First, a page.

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TES: Electing a US president in plain English

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Every four years, Americans who are 18 or older have a big responsibility. Our votes decide who will become the president of the United States. Unfortunately, the US election system isn’t that simple. This is: “Electing a US president in plain English”.

It is easy to imagine every citizen’s votes being counted together on election day but this is not the case. US elections are not decided by the total or popular vote but individual states. Let me explain: it starts with your vote. On election day, you vote for president and their vice-president. You get one choice then all the votes in your state are counted. The candidate with the most state-wide votes becomes the candidate your state supports for president. This happens across the country until each state has selected their candidate. We end up with most of the 50 states and the District of Columbia voting to support one candidate each. But there is a problem: we can’t elect a president by just counting the choices of these states. US states are different. Consider this: California has about 36 million people; Kansas has less than 3 million. . We need a way for California’s choice to have more influence on the election because the state has more people. The question becomes: how do we make sure each state has the right amount of influence on the election? Well, we need a way to account for the population of each state. As an example, let’s consider my home state of North Carolina. Like every state, it is divided up into congressional districts that are based on the population. North Carolina has 13 districts, California has 53 and Kansas has 4. When it comes to a state’s influence on the election, the number of districts matters most. More population equals more districts equals more influence. The influence a state has in the election is measured by the number of electors. This number comes from the number of districts in a state plus the number of US senators which is always two. North Carolina has 15 electors while California has 55. When a candidate wins the voting in a state, they win that state’s number of electors. That’s why big populous states can be so important to candidates. Their electors add up quickly and the number of electors is what really matters. Here is why: if we add up the electors in all 50 states and the District of Columbia, there are 538 in total. The candidates’ goal on election day is to win the majority of 538 or 270 electors. Once a candidate wins enough states to reach the 270 majority, they have won the election and become the president elect. Yeah!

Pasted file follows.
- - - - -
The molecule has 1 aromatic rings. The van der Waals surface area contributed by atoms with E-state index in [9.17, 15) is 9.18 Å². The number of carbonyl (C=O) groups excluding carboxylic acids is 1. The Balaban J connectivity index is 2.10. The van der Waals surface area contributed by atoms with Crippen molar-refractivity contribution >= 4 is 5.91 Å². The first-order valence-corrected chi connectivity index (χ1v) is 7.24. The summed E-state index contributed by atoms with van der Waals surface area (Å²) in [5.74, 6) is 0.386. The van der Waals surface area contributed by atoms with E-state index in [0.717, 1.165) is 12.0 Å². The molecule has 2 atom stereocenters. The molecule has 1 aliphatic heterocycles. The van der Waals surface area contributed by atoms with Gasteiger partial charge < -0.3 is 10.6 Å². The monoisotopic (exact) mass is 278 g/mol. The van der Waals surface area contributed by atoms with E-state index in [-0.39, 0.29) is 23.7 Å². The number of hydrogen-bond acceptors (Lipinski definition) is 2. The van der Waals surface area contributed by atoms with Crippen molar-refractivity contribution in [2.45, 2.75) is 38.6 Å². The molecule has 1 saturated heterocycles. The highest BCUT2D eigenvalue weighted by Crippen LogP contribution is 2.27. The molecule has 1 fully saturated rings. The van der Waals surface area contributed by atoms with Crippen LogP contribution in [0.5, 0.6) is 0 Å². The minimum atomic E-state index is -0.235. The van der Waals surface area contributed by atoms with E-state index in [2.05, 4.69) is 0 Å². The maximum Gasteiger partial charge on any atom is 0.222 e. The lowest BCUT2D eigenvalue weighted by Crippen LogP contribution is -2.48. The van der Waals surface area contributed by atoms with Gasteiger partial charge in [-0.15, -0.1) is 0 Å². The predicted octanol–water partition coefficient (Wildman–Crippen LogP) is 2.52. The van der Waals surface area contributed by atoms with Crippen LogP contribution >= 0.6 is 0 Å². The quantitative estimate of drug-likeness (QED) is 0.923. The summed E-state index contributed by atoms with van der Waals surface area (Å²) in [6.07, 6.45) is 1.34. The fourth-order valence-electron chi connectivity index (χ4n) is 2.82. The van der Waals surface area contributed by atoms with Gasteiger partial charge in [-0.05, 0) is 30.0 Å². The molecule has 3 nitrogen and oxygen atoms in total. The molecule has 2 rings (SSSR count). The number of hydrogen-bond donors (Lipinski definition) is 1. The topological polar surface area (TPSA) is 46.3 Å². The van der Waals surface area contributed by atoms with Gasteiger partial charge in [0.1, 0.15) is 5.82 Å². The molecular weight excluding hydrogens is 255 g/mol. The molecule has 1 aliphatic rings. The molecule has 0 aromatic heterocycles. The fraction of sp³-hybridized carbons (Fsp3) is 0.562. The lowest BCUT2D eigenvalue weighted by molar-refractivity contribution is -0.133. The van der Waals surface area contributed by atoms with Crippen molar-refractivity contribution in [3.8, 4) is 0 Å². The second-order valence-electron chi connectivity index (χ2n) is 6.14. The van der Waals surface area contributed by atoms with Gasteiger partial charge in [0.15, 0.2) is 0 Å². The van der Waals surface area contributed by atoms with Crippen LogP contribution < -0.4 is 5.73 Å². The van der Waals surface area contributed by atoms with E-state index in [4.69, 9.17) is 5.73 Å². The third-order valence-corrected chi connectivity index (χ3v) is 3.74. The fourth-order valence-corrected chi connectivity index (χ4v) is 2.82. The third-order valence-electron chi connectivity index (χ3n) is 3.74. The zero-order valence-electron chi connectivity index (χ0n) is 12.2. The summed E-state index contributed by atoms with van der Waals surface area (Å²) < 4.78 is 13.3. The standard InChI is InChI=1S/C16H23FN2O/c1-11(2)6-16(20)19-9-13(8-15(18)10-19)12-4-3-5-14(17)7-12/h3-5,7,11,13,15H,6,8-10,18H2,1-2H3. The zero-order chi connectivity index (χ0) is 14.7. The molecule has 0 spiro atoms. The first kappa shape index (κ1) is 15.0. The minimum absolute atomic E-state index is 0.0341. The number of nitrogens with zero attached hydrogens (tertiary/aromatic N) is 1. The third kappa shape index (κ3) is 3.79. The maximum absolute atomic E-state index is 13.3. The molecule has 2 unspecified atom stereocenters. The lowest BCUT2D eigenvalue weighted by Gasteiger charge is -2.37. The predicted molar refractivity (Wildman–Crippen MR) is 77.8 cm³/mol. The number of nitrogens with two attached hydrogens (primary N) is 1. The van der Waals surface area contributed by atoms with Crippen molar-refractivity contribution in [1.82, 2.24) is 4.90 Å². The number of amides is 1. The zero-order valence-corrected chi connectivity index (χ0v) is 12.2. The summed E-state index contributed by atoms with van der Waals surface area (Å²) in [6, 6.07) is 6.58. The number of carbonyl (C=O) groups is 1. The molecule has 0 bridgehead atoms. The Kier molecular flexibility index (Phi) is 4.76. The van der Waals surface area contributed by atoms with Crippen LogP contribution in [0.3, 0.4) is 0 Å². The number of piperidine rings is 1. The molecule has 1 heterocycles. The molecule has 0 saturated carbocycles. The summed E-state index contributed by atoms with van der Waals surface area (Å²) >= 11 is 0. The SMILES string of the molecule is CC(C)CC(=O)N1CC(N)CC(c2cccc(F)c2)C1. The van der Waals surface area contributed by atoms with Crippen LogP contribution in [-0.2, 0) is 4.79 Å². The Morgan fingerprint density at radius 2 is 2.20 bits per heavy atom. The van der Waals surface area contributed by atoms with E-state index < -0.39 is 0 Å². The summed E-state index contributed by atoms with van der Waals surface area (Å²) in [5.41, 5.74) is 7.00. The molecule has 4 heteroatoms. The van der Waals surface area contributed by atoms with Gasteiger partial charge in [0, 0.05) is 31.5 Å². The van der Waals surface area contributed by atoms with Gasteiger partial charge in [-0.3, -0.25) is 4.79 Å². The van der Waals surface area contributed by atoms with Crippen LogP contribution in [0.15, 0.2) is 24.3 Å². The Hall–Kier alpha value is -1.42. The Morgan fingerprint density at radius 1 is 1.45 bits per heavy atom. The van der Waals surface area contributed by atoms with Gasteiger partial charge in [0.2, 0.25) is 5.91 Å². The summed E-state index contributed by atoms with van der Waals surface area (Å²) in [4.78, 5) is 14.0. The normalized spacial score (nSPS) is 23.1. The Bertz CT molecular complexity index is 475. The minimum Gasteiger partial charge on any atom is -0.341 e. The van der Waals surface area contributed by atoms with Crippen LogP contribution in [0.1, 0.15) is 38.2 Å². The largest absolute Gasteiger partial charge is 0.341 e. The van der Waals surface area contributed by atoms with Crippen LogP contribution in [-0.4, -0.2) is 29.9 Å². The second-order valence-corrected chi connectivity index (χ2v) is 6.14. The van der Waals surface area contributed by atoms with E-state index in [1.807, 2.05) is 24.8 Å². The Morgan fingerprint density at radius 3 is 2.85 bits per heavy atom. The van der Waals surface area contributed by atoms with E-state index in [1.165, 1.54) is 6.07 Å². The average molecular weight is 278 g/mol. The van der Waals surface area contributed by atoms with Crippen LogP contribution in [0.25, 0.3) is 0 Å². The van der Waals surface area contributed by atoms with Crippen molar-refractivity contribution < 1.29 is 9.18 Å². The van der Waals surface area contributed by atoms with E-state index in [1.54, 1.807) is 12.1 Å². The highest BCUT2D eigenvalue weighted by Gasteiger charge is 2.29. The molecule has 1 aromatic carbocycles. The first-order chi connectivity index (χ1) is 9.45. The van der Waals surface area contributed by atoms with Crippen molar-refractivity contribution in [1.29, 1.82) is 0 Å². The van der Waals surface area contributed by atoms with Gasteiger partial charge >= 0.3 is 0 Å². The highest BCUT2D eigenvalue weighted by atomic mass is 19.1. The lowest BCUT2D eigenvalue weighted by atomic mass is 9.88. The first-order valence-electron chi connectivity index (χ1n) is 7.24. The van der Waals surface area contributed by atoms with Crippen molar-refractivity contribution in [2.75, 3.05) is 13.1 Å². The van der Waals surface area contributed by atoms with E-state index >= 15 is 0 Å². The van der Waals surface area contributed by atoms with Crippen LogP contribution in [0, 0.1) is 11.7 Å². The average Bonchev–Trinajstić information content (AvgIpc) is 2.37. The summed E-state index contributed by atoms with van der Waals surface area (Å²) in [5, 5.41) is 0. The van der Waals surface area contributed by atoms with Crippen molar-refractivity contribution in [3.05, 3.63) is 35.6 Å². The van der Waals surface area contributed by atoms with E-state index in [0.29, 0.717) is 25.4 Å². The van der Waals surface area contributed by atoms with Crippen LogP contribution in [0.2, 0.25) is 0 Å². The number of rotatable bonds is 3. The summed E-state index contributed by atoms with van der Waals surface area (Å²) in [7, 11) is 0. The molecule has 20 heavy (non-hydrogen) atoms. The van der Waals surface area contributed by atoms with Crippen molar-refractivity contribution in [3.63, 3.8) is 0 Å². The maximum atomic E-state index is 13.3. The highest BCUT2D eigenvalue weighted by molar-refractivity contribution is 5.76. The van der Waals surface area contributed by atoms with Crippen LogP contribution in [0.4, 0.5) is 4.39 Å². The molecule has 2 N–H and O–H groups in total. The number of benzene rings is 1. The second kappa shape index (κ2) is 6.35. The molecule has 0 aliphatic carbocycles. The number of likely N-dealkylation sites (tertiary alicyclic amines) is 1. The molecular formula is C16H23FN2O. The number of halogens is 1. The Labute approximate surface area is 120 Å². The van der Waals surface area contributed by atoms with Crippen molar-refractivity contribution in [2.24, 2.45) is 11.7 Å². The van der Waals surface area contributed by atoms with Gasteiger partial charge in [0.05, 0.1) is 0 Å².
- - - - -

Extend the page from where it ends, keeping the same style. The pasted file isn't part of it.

So let’s recap: your vote helps your state choose a single candidate. That candidate receives all the electors for your state. The candidate who can win enough states to reach 270 total electors wins the national election and becomes the president elect. Then, on the following January 20th, the president elect is sworn in as the next president of the United States and it all starts with your vote. Make it count.

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